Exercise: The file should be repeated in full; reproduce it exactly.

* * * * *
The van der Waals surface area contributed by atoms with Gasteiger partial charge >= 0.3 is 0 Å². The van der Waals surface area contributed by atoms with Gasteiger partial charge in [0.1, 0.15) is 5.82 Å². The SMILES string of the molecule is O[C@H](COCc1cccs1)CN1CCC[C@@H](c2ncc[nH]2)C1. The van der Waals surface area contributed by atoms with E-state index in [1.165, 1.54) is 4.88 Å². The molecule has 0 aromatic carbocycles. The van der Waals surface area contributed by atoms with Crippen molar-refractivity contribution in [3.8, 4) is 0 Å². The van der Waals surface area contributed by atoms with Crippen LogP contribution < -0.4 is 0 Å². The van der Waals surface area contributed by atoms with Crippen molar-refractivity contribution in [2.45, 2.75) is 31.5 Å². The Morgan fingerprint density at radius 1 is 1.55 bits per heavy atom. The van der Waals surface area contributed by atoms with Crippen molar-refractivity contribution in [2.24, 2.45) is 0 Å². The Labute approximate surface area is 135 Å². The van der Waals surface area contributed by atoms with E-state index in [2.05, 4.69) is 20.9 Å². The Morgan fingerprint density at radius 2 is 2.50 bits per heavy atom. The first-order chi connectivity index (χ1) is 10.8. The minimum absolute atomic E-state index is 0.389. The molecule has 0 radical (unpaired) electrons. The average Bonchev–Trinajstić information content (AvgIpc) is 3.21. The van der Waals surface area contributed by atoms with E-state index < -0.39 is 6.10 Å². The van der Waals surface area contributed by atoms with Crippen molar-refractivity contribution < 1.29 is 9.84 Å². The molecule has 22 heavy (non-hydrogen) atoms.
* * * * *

The van der Waals surface area contributed by atoms with Gasteiger partial charge >= 0.3 is 0 Å². The van der Waals surface area contributed by atoms with Gasteiger partial charge in [0.1, 0.15) is 5.82 Å². The SMILES string of the molecule is O[C@H](COCc1cccs1)CN1CCC[C@@H](c2ncc[nH]2)C1. The van der Waals surface area contributed by atoms with E-state index in [1.165, 1.54) is 4.88 Å². The molecule has 0 aromatic carbocycles. The van der Waals surface area contributed by atoms with Crippen molar-refractivity contribution in [3.8, 4) is 0 Å². The van der Waals surface area contributed by atoms with Crippen LogP contribution < -0.4 is 0 Å². The van der Waals surface area contributed by atoms with Crippen molar-refractivity contribution in [2.45, 2.75) is 31.5 Å². The Morgan fingerprint density at radius 1 is 1.55 bits per heavy atom. The van der Waals surface area contributed by atoms with Crippen molar-refractivity contribution in [2.24, 2.45) is 0 Å². The Labute approximate surface area is 135 Å². The van der Waals surface area contributed by atoms with E-state index in [2.05, 4.69) is 20.9 Å². The Morgan fingerprint density at radius 2 is 2.50 bits per heavy atom. The first-order chi connectivity index (χ1) is 10.8. The minimum absolute atomic E-state index is 0.389. The molecule has 0 radical (unpaired) electrons. The average Bonchev–Trinajstić information content (AvgIpc) is 3.21. The van der Waals surface area contributed by atoms with E-state index < -0.39 is 6.10 Å². The van der Waals surface area contributed by atoms with Crippen molar-refractivity contribution < 1.29 is 9.84 Å². The molecule has 22 heavy (non-hydrogen) atoms.